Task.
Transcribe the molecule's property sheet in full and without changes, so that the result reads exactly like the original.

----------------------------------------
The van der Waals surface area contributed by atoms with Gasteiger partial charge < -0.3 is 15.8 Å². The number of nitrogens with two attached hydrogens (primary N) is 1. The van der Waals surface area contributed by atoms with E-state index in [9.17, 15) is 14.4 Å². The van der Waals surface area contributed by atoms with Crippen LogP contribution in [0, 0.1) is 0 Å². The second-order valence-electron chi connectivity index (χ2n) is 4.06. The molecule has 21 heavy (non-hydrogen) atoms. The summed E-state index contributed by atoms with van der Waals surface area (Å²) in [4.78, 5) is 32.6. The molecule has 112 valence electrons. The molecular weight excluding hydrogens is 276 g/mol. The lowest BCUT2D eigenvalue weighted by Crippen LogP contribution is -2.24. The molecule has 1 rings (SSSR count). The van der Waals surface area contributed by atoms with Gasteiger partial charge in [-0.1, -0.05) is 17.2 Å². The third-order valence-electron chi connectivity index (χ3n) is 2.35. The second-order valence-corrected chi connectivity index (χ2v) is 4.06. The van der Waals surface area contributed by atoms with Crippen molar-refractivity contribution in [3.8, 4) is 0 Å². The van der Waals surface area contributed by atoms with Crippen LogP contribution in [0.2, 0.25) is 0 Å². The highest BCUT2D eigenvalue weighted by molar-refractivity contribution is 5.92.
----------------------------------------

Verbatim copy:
The van der Waals surface area contributed by atoms with Gasteiger partial charge < -0.3 is 15.8 Å². The number of nitrogens with two attached hydrogens (primary N) is 1. The van der Waals surface area contributed by atoms with E-state index in [9.17, 15) is 14.4 Å². The van der Waals surface area contributed by atoms with Crippen LogP contribution in [0, 0.1) is 0 Å². The second-order valence-electron chi connectivity index (χ2n) is 4.06. The molecule has 21 heavy (non-hydrogen) atoms. The summed E-state index contributed by atoms with van der Waals surface area (Å²) in [4.78, 5) is 32.6. The molecule has 112 valence electrons. The molecular weight excluding hydrogens is 276 g/mol. The lowest BCUT2D eigenvalue weighted by Crippen LogP contribution is -2.24. The molecule has 1 rings (SSSR count). The van der Waals surface area contributed by atoms with Gasteiger partial charge in [-0.1, -0.05) is 17.2 Å². The third-order valence-electron chi connectivity index (χ3n) is 2.35. The second-order valence-corrected chi connectivity index (χ2v) is 4.06. The van der Waals surface area contributed by atoms with Crippen molar-refractivity contribution in [3.8, 4) is 0 Å². The van der Waals surface area contributed by atoms with Crippen LogP contribution in [0.2, 0.25) is 0 Å². The highest BCUT2D eigenvalue weighted by molar-refractivity contribution is 5.92.